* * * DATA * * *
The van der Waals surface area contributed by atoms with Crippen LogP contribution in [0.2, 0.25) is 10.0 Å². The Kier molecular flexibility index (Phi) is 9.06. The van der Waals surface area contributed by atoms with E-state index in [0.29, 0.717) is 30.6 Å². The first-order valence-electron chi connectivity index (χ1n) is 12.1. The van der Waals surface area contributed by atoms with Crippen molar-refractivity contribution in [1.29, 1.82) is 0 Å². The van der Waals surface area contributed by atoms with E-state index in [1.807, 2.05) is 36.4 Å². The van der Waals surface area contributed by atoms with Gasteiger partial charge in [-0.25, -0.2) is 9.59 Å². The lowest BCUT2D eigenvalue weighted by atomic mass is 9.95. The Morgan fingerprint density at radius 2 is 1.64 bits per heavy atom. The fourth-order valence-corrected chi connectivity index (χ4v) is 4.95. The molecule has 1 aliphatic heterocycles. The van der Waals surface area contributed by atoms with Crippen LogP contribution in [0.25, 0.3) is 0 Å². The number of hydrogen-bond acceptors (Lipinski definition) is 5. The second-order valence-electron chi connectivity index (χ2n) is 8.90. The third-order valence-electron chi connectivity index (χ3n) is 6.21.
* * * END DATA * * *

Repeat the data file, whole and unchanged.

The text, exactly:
The van der Waals surface area contributed by atoms with Crippen LogP contribution in [0.2, 0.25) is 10.0 Å². The Kier molecular flexibility index (Phi) is 9.06. The van der Waals surface area contributed by atoms with E-state index in [0.29, 0.717) is 30.6 Å². The first-order valence-electron chi connectivity index (χ1n) is 12.1. The van der Waals surface area contributed by atoms with Crippen molar-refractivity contribution in [1.29, 1.82) is 0 Å². The van der Waals surface area contributed by atoms with E-state index in [1.807, 2.05) is 36.4 Å². The van der Waals surface area contributed by atoms with Gasteiger partial charge in [-0.25, -0.2) is 9.59 Å². The lowest BCUT2D eigenvalue weighted by atomic mass is 9.95. The Morgan fingerprint density at radius 2 is 1.64 bits per heavy atom. The fourth-order valence-corrected chi connectivity index (χ4v) is 4.95. The molecule has 1 aliphatic heterocycles. The van der Waals surface area contributed by atoms with Crippen LogP contribution in [0.25, 0.3) is 0 Å². The number of hydrogen-bond acceptors (Lipinski definition) is 5. The second-order valence-electron chi connectivity index (χ2n) is 8.90. The third-order valence-electron chi connectivity index (χ3n) is 6.21.